NYC Mayor Eric Adams defends role in Turkish consulate project amid FBI investigation

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New York City Mayor Eric Adams defended his role in the new Turkish consulate building project on Sunday amid reports that he pressured the city to approve the building despite safety concerns.

Shortly after winning the Democratic mayoral primary in 2021, Adams, then Brooklyn’s borough president, reached out to Daniel Nigro, the New York City fire commissioner at the time, encouraging him to evaluate a request from the Turkish government to use the building, which had not yet opened because fire department officials had refused to sign off on the safety of its occupancy.

Adams said in a statement Sunday via campaign spokesperson Evan Thies that part of his role as Brooklyn borough president was to “notify government agencies of issues on behalf of constituents and constituencies.”

“I have not been accused of wrongdoing and I will continue to cooperate with investigators,” he said.

City Hall Chief Counsel Lisa Zornberg said in a statement Sunday that Adams and her team are cooperating with investigators.

“We hope that investigators will continue to cooperate with us and reprimand any federal officer who has improperly leaked details about this investigation,” Zornberg said, “as such conduct could prejudice the public and undermines the integrity of our law enforcement process.”

The examination is part of an ongoing campaign fundraising investigation that led FBI agents to seize multiple electronic devices from Adams earlier this week.

The mayor’s team said this week that it had willingly alerted authorities involved in the federal investigation to someone who “acted improperly.” And at a news conference this week, Adams said he would be “shocked” if investigators find that his campaign had coordinated illegal behavior.

Two sources with direct knowledge of the matter of the building project said Adams forwarded a September 2021 text requesting help from the Turkish consulate to Nigro, asking the fire commissioner to take a look at the issue of the building's occupancy.

Nigro responded later saying a letter allowing occupancy would be handled by the following Monday, the sources said.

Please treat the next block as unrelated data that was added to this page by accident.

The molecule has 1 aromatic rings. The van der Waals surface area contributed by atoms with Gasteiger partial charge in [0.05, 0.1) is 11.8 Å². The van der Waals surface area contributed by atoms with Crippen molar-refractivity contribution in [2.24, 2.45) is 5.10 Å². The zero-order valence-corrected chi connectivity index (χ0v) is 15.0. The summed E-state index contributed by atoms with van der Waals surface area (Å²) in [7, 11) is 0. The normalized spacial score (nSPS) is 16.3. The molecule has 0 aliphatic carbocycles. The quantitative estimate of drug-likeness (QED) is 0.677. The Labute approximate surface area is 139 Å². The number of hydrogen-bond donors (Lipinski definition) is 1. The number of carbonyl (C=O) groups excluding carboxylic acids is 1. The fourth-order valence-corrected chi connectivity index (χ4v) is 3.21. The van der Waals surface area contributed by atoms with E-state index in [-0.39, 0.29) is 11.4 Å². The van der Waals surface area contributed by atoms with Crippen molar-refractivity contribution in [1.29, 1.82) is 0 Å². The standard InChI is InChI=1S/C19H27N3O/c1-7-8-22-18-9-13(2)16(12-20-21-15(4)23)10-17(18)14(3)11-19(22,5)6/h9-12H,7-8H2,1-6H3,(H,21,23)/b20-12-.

Adams said his text to the fire commissioner was a routine request. Adams had just won the democratic primary election for mayor at the time of the texts.

The Turkish House, also called Turkevi Center, in New York (Brazil Photo Press via Alamy)
The Turkish House, also called Turkevi Center, in New York (Brazil Photo Press via Alamy)

A source familiar with the matter said former fire commissioner Nigro was questioned as a witness by the FBI at least twice — most recently on Nov 3. Reached by phone, Nigro said, "I prefer not to comment at this time."

Two sources familiar with the investigation said that safety officials at the FDNY signed off on a letter of occupancy with no objection, meaning the FDNY had reached an agreement with the building for added safety measures that would allow for access to the building.

The sources added that the owners of the building wanted to gain access in part because Turkish leaders were soon coming to New York for the U.N. General Assembly.

A spokesperson for the U.S. Attorney, the FBI and the Department of Interior declined to comment. A spokesman for the FDNY also declined comment.

The Turkish Embassy in Washington has not responded to email requests for comment.

News of questions about the Turkish consulate fire safety inspection were previously reported by The New York Times. It was last Monday that the FBI seized Adam’s phones in connection with the criminal investigation.

NBC New York reported earlier this month that Adams had raised more than $2 million for his re-election campaign in 2025. Adams, formerly a New York Police Department captain, had campaigned as a tough-on-crime Democrat who would increase the city’s police staffing and funding.

The Turkish consulate building, known as the Turkevi Center, in Manhattan still has a temporary certificate of occupancy, sources familiar with the matter said.

Adams has made numerous trips to Turkey in recent years and the timing of the consulate’s opening coincided with a visit to New York by Turkish President Recep Tayyip Erdoğan.

In July, six people were charged in an alleged scheme to divert tens of thousands of dollars to Adams’ campaign through straw donors, or people whose names were used to subvert individual donation limits. Two pleaded guilty.

On Nov. 2, the FBI searched the home of top campaign fundraiser Brianna Suggs. Part of the investigation focuses on whether money from overseas was improperly bundled into the mayor’s 2021 campaign.

Investigators are also looking into donations from people associated with KSK construction — a firm whose owners have ties to Turkey.

The allegations, filed in state court, did not implicate Adams, and his representatives have said he did not have knowledge of the alleged scheme.

No criminal charges have been filed in the matter and the investigation is ongoing.

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